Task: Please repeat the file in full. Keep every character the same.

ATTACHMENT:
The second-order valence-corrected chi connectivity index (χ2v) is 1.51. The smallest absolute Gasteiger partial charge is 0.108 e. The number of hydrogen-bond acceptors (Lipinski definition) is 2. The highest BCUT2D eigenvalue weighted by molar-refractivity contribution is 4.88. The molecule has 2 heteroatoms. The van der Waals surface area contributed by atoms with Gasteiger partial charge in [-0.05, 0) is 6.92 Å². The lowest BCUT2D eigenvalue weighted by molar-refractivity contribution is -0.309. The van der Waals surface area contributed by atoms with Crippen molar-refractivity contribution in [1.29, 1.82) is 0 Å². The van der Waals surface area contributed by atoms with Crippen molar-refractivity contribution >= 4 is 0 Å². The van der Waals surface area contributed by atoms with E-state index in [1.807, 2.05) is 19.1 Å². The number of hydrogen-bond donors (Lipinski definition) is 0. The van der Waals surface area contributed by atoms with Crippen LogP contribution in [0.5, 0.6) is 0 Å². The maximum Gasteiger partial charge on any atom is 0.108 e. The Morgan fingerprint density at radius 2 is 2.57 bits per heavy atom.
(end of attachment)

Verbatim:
The second-order valence-corrected chi connectivity index (χ2v) is 1.51. The smallest absolute Gasteiger partial charge is 0.108 e. The number of hydrogen-bond acceptors (Lipinski definition) is 2. The highest BCUT2D eigenvalue weighted by molar-refractivity contribution is 4.88. The molecule has 2 heteroatoms. The van der Waals surface area contributed by atoms with Gasteiger partial charge in [-0.05, 0) is 6.92 Å². The lowest BCUT2D eigenvalue weighted by molar-refractivity contribution is -0.309. The van der Waals surface area contributed by atoms with Crippen molar-refractivity contribution in [1.29, 1.82) is 0 Å². The van der Waals surface area contributed by atoms with Crippen molar-refractivity contribution >= 4 is 0 Å². The van der Waals surface area contributed by atoms with E-state index in [1.807, 2.05) is 19.1 Å². The number of hydrogen-bond donors (Lipinski definition) is 0. The van der Waals surface area contributed by atoms with Crippen LogP contribution in [0.5, 0.6) is 0 Å². The maximum Gasteiger partial charge on any atom is 0.108 e. The Morgan fingerprint density at radius 2 is 2.57 bits per heavy atom.